Seeing the light: How Christ is connected with Hanukkah
By Murray Tilles
Light of the Messiah Ministries
Most Christians are unaware of the significance of Hanukkah, the Jewish festival that is so intimately connected with Christmas in many peoples’ minds. In fact, many think that Hanukkah is the Jewish version of Christmas. But that is far from the truth. There is a connection between Hanukkah and Christmas, but it is not one that most would know. If it weren’t for Hanukkah, there wouldn’t be a Christmas! Let me explain.
The events surrounding Hanukkah (which literally means “dedication” in Hebrew) are not found in the Bible, but in the Book of Maccabees, a book of the Apocrypha. The events happened, and were written about, between the Old and New Testaments. It is celebrated for eight days and nights, starting on the 25th of Kislev on the Hebrew calendar (which is November-December on the Gregorian calendar).
Hanukkah commemorates the rededication of the holy Temple in Jerusalem after the Jewish people’s victory over the Syrians in 165 B.C. Antiochus, the Greek King of Syria, outlawed Jewish rituals, ordered the Jews to worship Greek gods, and wanted to
annihilate the Jewish community.
They refused to worship false gods, fought the Syrians, and by God’s grace, won the victory.
A legend is told. After the battle, Judah Maccabee, the Israelite leader, and his soldiers went to the holy Temple to rededicate it to the Lord. For the celebration, the Maccabees wanted to relight the menorah, the candelabra, in the Temple. After looking everywhere for oil, they found a small flask containing only enough oil to light the menorah for one day. Miraculously, the oil lasted for eight days. This gave them enough time to obtain new oil to keep the menorah lit. Today Jewish people celebrate Hanukkah for eight days by lighting candles in a Hanukkah candelabra every night — the eight-day miracle of lights.
Against all odds the Jewish people were saved and continued as a nation despite attempted annihilation at the hands of the Syrians. But, God made a promise and He kept it. He promised to always protect the Jewish people against annihilation. (Jer. 31: 35-36)
God protected the Jewish people. One hundred and sixty five years later our Savior, Messiah Jesus, was born of a Jewish mother and father, in a Jewish land. Satan knew that if he could get rid of the Jewish people 165 years before Jesus that he would prevent The Birth. He tried. But God is always victorious! He protected the lineage. He kept His promise. Because of Hanukkah, we all can celebrate!
Hanukkah is called the Festival of Dedication, the Festival of Lights, and the Festival of Miracles.
Hanukkah is the Festival of Dedication
We remember and celebrate the fact that God protected the Jewish people and allowed them to retake the holy Temple for his service and worship. Against all odds the Maccabees won a victory and rededicated the Temple to the Lord.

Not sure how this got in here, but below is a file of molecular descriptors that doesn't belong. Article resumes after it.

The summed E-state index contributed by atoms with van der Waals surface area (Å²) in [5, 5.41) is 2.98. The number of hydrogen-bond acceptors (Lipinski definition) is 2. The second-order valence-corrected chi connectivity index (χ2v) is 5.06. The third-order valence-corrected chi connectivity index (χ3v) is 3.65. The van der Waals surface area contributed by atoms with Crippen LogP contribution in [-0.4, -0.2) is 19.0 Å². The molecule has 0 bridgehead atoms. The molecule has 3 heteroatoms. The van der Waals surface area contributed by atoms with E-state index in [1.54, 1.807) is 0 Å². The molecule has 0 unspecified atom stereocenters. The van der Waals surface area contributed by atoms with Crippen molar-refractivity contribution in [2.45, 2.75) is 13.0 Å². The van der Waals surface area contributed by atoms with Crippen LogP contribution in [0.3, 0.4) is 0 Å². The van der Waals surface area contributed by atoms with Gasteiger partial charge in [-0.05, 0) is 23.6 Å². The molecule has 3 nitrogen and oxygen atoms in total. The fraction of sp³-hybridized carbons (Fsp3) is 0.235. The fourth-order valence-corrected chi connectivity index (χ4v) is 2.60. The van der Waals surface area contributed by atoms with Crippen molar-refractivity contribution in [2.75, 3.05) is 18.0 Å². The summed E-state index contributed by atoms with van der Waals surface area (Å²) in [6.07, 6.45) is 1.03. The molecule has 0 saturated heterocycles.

Jesus walked in that very Temple. There He astounded the rabbis after wandering away from his parents at the age of 12. He overturned the tables in that same Temple. It was the Temple He knew and loved. He was there during the Festival of Dedication as mentioned in the New Testament book of John, in Chapter 10 vs. 22. It was the Feast of Dedication (Hanukkah), and Jesus was in that Temple. In Solomon’s colonnade. At Hanukkah, Jesus said, “I and the Father are One.”
During this season we celebrate the One Who became our spiritual Temple when He was born in Bethlehem. As Christians we meet God “in Him.”
Hanukkah is the Festival of Miracles
God is a God of the miraculous. During Hanukkah, the Jewish people celebrate the miracle of the victory of the Maccabees over their Syrian oppressors. The fact that the Jewish people have endured as a people against all odds is a miracle of God. The existence of the Jewish people is a testimony to the faithfulness of God and to His miraculous protection. To this day the Jewish people and Israel are targeted for destruction, yet they survive.
Though Jesus did many miracles for the Jewish people, most did not believe in Him. (John 12:37) At the same time, His miracles gave witness to His truth. With Hanukkah in mind, Jesus made the connection between Himself, the Miracle Worker, and the Festival of Miracles. He is the greatest Miracle of all.
Hanukkah is the Festival of Lights
During Hanukkah the Jewish people celebrate the miracle of the oil and the light. Jesus knew of the miracle and celebrated Hanukkah himself. In His day, during this time of year, there were lights in the Temple area. For several weeks during the Festival of Tabernacle and the Festival of Lights, the Temple was illuminated. Candelabras were lit throughout the city of Jerusalem celebrating God’s provision and protection. It was during this very season that Jesus proclaimed, “I am the Light of the World.” (John 8:12)
He knew the significance of the rededication, of the miracles, and of the lights. And He knew to tell His Jewish people that He was and is the fulfillment of the Festival of Lights.
It is good to celebrate God’s protection of the lineage through which Jesus was born. As you celebrate Christmas this year, please remember my people. Remember that you are celebrating the birthday of a Jewish savior whose lineage was miraculously protected by God. And remember that my Jewish people need to hear the message of that baby…of Jesus…the Light of the World.
For more about Tilles, his speaking engagements, and to invite him to speak to your church, visit www.lightofmessiah.org.